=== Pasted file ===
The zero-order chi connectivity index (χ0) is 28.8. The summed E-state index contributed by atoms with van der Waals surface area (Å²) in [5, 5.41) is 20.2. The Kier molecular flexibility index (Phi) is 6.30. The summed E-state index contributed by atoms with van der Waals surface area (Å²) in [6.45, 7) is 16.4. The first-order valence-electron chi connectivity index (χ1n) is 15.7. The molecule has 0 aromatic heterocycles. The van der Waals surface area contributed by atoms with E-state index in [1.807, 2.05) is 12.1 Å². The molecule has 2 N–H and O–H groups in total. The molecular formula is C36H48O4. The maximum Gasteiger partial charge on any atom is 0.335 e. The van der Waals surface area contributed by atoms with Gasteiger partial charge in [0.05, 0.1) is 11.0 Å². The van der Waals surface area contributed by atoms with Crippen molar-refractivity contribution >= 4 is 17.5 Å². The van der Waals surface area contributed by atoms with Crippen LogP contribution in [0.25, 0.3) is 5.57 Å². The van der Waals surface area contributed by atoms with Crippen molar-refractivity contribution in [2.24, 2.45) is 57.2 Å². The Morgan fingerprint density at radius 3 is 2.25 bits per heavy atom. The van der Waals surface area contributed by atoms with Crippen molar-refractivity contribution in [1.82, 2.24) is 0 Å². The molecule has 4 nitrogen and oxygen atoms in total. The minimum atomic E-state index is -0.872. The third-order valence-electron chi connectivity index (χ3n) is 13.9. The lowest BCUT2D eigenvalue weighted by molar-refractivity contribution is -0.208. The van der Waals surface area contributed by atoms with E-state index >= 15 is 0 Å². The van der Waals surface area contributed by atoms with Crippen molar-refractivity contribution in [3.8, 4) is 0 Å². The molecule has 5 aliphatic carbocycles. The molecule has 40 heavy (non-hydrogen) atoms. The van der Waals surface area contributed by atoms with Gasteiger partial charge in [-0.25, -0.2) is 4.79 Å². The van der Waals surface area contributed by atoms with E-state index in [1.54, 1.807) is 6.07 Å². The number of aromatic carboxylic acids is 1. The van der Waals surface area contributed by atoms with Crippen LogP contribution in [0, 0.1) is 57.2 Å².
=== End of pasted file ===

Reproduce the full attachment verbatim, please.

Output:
The zero-order chi connectivity index (χ0) is 28.8. The summed E-state index contributed by atoms with van der Waals surface area (Å²) in [5, 5.41) is 20.2. The Kier molecular flexibility index (Phi) is 6.30. The summed E-state index contributed by atoms with van der Waals surface area (Å²) in [6.45, 7) is 16.4. The first-order valence-electron chi connectivity index (χ1n) is 15.7. The molecule has 0 aromatic heterocycles. The van der Waals surface area contributed by atoms with E-state index in [1.807, 2.05) is 12.1 Å². The molecule has 2 N–H and O–H groups in total. The molecular formula is C36H48O4. The maximum Gasteiger partial charge on any atom is 0.335 e. The van der Waals surface area contributed by atoms with Gasteiger partial charge in [0.05, 0.1) is 11.0 Å². The van der Waals surface area contributed by atoms with Crippen molar-refractivity contribution >= 4 is 17.5 Å². The van der Waals surface area contributed by atoms with Crippen LogP contribution in [0.25, 0.3) is 5.57 Å². The van der Waals surface area contributed by atoms with Crippen molar-refractivity contribution in [2.24, 2.45) is 57.2 Å². The Morgan fingerprint density at radius 3 is 2.25 bits per heavy atom. The van der Waals surface area contributed by atoms with Crippen molar-refractivity contribution in [1.82, 2.24) is 0 Å². The molecule has 4 nitrogen and oxygen atoms in total. The minimum atomic E-state index is -0.872. The third-order valence-electron chi connectivity index (χ3n) is 13.9. The lowest BCUT2D eigenvalue weighted by molar-refractivity contribution is -0.208. The van der Waals surface area contributed by atoms with E-state index >= 15 is 0 Å². The van der Waals surface area contributed by atoms with Crippen molar-refractivity contribution in [3.8, 4) is 0 Å². The molecule has 5 aliphatic carbocycles. The molecule has 40 heavy (non-hydrogen) atoms. The van der Waals surface area contributed by atoms with Gasteiger partial charge in [-0.25, -0.2) is 4.79 Å². The van der Waals surface area contributed by atoms with E-state index in [1.54, 1.807) is 6.07 Å². The number of aromatic carboxylic acids is 1. The van der Waals surface area contributed by atoms with Crippen LogP contribution in [0, 0.1) is 57.2 Å².